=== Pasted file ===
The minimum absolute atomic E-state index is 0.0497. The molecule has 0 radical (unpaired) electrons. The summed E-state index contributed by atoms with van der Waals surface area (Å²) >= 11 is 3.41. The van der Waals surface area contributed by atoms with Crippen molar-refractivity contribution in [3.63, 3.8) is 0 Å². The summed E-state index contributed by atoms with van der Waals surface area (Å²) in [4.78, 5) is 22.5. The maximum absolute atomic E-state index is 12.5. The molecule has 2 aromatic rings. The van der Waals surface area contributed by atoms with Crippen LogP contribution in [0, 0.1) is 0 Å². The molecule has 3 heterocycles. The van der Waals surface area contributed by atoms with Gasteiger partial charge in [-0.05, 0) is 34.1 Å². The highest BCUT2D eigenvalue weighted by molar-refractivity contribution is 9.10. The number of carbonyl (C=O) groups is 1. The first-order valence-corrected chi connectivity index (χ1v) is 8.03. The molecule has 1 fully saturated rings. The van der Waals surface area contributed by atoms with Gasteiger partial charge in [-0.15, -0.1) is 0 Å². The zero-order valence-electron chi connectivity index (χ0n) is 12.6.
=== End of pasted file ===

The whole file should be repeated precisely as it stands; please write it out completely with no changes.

The minimum absolute atomic E-state index is 0.0497. The molecule has 0 radical (unpaired) electrons. The summed E-state index contributed by atoms with van der Waals surface area (Å²) >= 11 is 3.41. The van der Waals surface area contributed by atoms with Crippen molar-refractivity contribution in [3.63, 3.8) is 0 Å². The summed E-state index contributed by atoms with van der Waals surface area (Å²) in [4.78, 5) is 22.5. The maximum absolute atomic E-state index is 12.5. The molecule has 2 aromatic rings. The van der Waals surface area contributed by atoms with Crippen LogP contribution in [0, 0.1) is 0 Å². The molecule has 3 heterocycles. The van der Waals surface area contributed by atoms with Gasteiger partial charge in [-0.05, 0) is 34.1 Å². The highest BCUT2D eigenvalue weighted by molar-refractivity contribution is 9.10. The number of carbonyl (C=O) groups is 1. The first-order valence-corrected chi connectivity index (χ1v) is 8.03. The molecule has 1 fully saturated rings. The van der Waals surface area contributed by atoms with Gasteiger partial charge in [-0.15, -0.1) is 0 Å². The zero-order valence-electron chi connectivity index (χ0n) is 12.6.